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What is Medical Detox & Do You Need One?

Medical detox is generally the first step of the rehabilitation process. Behavioral therapy, counseling, medication and continued support generally follow drug or alcohol detoxification.
Medical Detox

For many, the road to recovery begins with medical detox where trained treatment specialists monitor early symptoms of drugs or alcohol withdrawal and provide interventional treatment to ensure safety and recovery. Because withdrawal symptoms can be unpredictable, the decision to detox in a medically monitored environment is often best, especially if you have been abusing a substance, or alcohol for a long time.

What is Medical Detox?

Drug or alcohol detox is the stabilization process that takes place during the early phase of recovery when these harmful substances are eliminated from the system. During medical detox, symptoms of withdrawal that follow abrupt cessation of regular substance use are treated in a controlled and medically monitored environment to ensure patient safety.

Medical detox is generally the first step of the rehabilitation process. Behavioral therapy, counseling, medication and continued support generally follow drug or alcohol detoxification.

Medically monitored detoxification is specifically helpful for those who are addicted to substances that cause potentially life-threatening symptoms of withdrawal when stopped. Alcohol and certain prescription medications such as opiates, benzodiazepines or stimulants often require a medical detox to safely withdraw without life-threatening risks during the process.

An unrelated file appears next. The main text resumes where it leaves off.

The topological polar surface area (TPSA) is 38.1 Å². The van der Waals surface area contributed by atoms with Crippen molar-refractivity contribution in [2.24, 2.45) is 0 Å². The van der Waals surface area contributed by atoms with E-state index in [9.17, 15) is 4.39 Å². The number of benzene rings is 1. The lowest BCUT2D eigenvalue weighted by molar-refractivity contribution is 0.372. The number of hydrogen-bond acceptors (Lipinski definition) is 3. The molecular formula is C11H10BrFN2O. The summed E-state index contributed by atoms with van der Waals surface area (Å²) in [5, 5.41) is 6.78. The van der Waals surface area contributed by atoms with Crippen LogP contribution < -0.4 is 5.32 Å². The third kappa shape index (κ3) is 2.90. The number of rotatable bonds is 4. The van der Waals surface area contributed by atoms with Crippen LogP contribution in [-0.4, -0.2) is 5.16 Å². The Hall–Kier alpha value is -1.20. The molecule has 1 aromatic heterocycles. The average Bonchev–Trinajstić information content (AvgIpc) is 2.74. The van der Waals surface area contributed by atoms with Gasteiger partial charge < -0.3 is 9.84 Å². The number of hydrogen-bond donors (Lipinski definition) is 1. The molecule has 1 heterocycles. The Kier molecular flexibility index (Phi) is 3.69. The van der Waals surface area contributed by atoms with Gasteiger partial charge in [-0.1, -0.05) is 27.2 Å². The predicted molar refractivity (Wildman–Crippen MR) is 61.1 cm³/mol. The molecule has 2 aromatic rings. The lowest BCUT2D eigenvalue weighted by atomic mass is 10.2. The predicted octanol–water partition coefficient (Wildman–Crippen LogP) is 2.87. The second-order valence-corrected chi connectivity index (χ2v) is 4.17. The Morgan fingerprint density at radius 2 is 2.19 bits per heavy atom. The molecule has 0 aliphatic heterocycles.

Medical Detox

Who Needs Medical Detox?

Most people who enter a medical detox have already attempted the process on your own with little success. Don’t let fear of failure prevent you from seeking professional help. Medical detoxification provides 5-10 days of monitored care during which all drugs or alcohol are safely eliminated from the body. During this stabilization period, uncomfortable symptoms of withdrawal will generally peak and begin to subside.

The withdrawal process is different for everyone and it is very unpredictable. Extensive use of drugs or alcohol can cause your body to become dependent on the substance. The brain becomes adapted to the presence of the drug and, in return, comes to expect the drug in order to function “normally.” Over time, tolerance is developed, and higher doses of the substance are required to provide the same “normal” effect, otherwise the body begins to react with symptoms of withdrawal.

The severity of withdrawal symptoms can vary in intensity and the entire withdrawal process may vary in length based on the type of drug, the severity of addiction and individual factors. Medical detox is recommended for individuals who are dependent on one or more of the following substances:
  • Alcohol
  • Benzodiazepines (Xanax, Klonopin, Ativan)
  • Stimulants (Adderall, Ritalin)
  • Prescription opioids (Fentanyl, Oxycodone, Tramadol, Hydrocodone, Percocet, Lortab, Vicodin, Oxycontin, Suboxone, Methadone)
  • Heroin
  • Depressants (Ambien, Lunesta)
Medical Detox Additionally, those struggling with co-occurring disorders or conditions in which chronic pain, anxiety, depression or other health symptoms are present in addition to addiction should seek the help of medical detox to ensure safety in early withdrawal. A pain management specialist can provide a referral to treatment for symptoms of withdrawal. Then during medical detox you can get help for these symptoms while also being treated for underlying health conditions.

Are you promising yourself a healthier self?

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Any facts, figures or references stated here are made by the author & don't reflect the endorsement of iU at all times unless otherwise drafted by official staff at iU. This article was first published here on 24th July 2019.

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